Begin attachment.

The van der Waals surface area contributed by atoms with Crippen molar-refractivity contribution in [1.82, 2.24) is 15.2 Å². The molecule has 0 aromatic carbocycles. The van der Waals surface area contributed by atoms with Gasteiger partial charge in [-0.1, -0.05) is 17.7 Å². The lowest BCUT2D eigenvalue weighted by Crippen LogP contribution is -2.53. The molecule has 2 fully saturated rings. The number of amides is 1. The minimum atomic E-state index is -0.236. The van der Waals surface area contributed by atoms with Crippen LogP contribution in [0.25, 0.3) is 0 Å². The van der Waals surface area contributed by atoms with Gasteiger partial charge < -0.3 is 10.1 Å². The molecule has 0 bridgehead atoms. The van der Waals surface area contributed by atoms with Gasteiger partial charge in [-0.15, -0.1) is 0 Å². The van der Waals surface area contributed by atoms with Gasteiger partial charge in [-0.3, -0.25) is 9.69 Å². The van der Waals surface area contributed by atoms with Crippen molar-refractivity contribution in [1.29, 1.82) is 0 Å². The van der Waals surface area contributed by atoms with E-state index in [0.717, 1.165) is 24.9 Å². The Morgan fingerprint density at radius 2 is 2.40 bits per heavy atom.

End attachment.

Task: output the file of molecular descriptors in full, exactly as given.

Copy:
The van der Waals surface area contributed by atoms with Crippen molar-refractivity contribution in [1.82, 2.24) is 15.2 Å². The molecule has 0 aromatic carbocycles. The van der Waals surface area contributed by atoms with Gasteiger partial charge in [-0.1, -0.05) is 17.7 Å². The lowest BCUT2D eigenvalue weighted by Crippen LogP contribution is -2.53. The molecule has 2 fully saturated rings. The number of amides is 1. The minimum atomic E-state index is -0.236. The van der Waals surface area contributed by atoms with Crippen LogP contribution in [0.25, 0.3) is 0 Å². The van der Waals surface area contributed by atoms with Gasteiger partial charge < -0.3 is 10.1 Å². The molecule has 0 bridgehead atoms. The van der Waals surface area contributed by atoms with Gasteiger partial charge in [-0.15, -0.1) is 0 Å². The van der Waals surface area contributed by atoms with Gasteiger partial charge in [-0.3, -0.25) is 9.69 Å². The van der Waals surface area contributed by atoms with Crippen molar-refractivity contribution in [1.29, 1.82) is 0 Å². The van der Waals surface area contributed by atoms with E-state index in [0.717, 1.165) is 24.9 Å². The Morgan fingerprint density at radius 2 is 2.40 bits per heavy atom.